• FHV-1: FHV-1, also known as feline viral rhinotracheitis, can cause severe respiratory tract disease characterized by fever, rhinitis (inflammation of the lining of the nose), sneezing, and conjunctivitis. Transmission of the virus occurs via contact with infectious ocular, oral, or nasal secretions as well as through environmental contamination. Symptoms from FHV-1 infection may last anywhere between 1-6 weeks and are often compounded by secondary bacterial infections. After a cat has recovered from infection with FHV-1, the virus remains present in its body and may reactivate and cause flares of illness during times of stress.
  • FCV: Similar to FHV-1, cats with FCV may experience fever, nasal and ocular inflammation, and depression. Oral ulceration and subsequent poor appetite may also be noted in affected felines. The mode of FCV transmission is also similar to FHV-1, however, FCV may persist longer in the environment. Symptoms of FCV last 7–10 days on average.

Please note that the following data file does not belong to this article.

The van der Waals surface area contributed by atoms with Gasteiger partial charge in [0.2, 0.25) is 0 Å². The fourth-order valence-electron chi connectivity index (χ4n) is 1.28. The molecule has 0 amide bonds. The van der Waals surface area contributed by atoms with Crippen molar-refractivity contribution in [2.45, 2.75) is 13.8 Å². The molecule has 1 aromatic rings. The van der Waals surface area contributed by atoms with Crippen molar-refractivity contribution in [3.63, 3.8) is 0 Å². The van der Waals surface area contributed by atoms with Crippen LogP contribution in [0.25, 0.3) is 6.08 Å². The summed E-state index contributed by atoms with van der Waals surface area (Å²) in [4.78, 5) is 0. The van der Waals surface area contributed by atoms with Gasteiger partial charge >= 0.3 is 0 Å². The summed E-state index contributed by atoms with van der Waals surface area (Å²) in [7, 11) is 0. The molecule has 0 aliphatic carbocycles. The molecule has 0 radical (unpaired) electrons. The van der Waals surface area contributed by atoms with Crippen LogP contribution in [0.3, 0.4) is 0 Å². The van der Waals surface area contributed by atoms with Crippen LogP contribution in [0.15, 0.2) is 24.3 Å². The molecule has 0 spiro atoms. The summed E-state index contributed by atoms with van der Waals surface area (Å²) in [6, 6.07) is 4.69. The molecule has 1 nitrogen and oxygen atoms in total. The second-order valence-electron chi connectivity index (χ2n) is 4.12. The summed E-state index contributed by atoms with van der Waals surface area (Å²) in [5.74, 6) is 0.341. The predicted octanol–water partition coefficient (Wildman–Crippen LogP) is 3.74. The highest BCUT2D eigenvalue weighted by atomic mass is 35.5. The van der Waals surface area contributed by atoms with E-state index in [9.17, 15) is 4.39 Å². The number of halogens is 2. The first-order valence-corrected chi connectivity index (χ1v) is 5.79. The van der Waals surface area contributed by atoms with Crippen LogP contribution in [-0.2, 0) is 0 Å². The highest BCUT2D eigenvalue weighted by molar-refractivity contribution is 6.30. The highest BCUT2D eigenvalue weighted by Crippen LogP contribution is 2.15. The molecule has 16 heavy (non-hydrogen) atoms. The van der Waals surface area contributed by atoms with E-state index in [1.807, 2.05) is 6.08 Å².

Protection from FPV, FHV-1, and FCV is most often accomplished in a combination vaccine. The vaccination schedule for both inactivated and attenuated live parenteral FPV + FHV-1 + FCV vaccines involves initial vaccination no earlier than 6 weeks, and then every  3–4 weeks until  16–20 weeks of age. Kittens greater than 16 weeks of age at initial vaccination should receive either one or two doses of a combination vaccine 3–4 weeks apart.

Revaccination should occur 6 months to 1 year after initial vaccination, with subsequent booster vaccines administered every 3 years. While this schedule is recommended for the types of combination vaccines noted above, it is important to note that there are different types of vaccines available. Your veterinarian will follow the label instructions of the specific product that they use when deciding on a vaccine schedule.

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3. Feline Leukemia Virus (Kittens)